RALEIGH, N.C. (AP) — The chairman of the North Carolina Alcoholic Beverage Control Commission has resigned from the board, citing anxiety over the ongoing COVID-19 pandemic and the agency’s recent challenges with liquor distribution.
A.D. “Zander” Guy submitted his resignation on Friday to Democratic Gov. Roy Cooper, who appointed him to the chairmanship in early 2017.
Guy, who also previously served as chairman when Democrat Beverly Perdue was governor, said in a phone interview Monday that recent events led he and his wife to reassess his service.
The former mayor of Surf City said he’ll be 73 next month and that two friends and an uncle with COVID-19 had died in the last 90 days. Guy also said liquor supply troubles, including the rollout of a new electronic inventory and ordering software program by the ABC system’s warehouse operations contractor, had led to added stress.
“When you can’t sleep at night and you’re worrying about things that you can’t control, it’s time to readjust,” Guy told The Associated Press, adding later: “I’m done.”
Cooper’s office on Monday thanked Guy for his service on the commission. Guy’s three-sentence resignation letter, provided by the governor’s office, didn’t go into specifics.
There are two other commissioners who also serve at the pleasure of the governor. The chairman is considered a full-time, salaried position. The commission operates the state’s wholesale and retail liquor distribution. The liquor comes from licensed distillers to the state’s two alcohol warehouses before it gets shipped to local ABC stores for sale.
WBTV in Charlotte, which first reported Guy’s resignation, said the commission in July began a new contract with LB&B Associates — the agency’s longtime warehouse operator — that includes new requirements, such as the electronic inventory system. Some county ABC boards have told the television station that they aren’t receiving weekly shipments, or that the shipments are greatly reduced — leading to empty shelves and restaurants unable to remain stocked.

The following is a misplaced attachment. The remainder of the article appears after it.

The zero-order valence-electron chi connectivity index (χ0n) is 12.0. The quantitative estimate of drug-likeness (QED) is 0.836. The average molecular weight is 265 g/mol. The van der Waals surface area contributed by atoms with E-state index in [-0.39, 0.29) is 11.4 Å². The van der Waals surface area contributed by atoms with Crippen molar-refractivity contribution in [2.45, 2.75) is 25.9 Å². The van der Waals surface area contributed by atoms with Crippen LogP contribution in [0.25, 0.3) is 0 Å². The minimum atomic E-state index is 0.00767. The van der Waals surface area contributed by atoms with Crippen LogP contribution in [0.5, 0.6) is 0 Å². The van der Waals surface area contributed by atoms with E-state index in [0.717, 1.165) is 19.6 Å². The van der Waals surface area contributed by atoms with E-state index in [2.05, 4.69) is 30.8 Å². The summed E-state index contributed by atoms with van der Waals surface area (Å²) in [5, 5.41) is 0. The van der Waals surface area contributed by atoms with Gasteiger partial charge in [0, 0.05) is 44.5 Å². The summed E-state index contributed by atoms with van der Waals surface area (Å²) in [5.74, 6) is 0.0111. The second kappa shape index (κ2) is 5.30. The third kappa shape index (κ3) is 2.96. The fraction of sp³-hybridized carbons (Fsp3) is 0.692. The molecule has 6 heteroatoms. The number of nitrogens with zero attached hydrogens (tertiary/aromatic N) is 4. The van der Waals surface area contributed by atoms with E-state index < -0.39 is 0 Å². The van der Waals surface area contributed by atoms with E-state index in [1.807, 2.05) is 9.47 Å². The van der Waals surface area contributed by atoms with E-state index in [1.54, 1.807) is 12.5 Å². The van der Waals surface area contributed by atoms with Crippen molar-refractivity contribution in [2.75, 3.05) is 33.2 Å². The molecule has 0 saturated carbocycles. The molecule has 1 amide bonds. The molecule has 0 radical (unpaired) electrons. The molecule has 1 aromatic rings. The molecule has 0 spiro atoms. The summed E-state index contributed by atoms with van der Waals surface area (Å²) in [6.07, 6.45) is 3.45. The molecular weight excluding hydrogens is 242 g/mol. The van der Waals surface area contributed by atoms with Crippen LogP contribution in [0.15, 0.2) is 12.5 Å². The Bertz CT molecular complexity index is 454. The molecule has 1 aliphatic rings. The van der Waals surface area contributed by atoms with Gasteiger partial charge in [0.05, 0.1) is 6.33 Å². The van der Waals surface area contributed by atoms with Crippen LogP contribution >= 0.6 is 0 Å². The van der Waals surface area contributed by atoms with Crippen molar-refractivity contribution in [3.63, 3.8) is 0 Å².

The commission “has acknowledged that LB&B Associates’ implementation of the new contract has not met expectations or the level of service that the ABC customers deserve,” commission spokesperson Jeff Strickland told WBTV. Global supply issues also have led to shortages as North Carolina bars and restaurants try to return to normal operations following COVID-19 closures.
Guy told the AP he had plenty of confidence in LB&B in working through the problems. “At the end of the day it’s going to work and be good for everyone,” he said. “Customer service is my No. 1 concern.” LB&B President and CEO David Van Scoyoc said it was working with local and state ABC officials to address supply problems, WBTV reported.
Nearly $1.37 billion in spiritous liquor and fortified wine were sold at the more than 430 local ABC stores statewide for the year ending June 30, 2020, according to the state commission’s annual report. State and local governments shared over $529 million in revenues.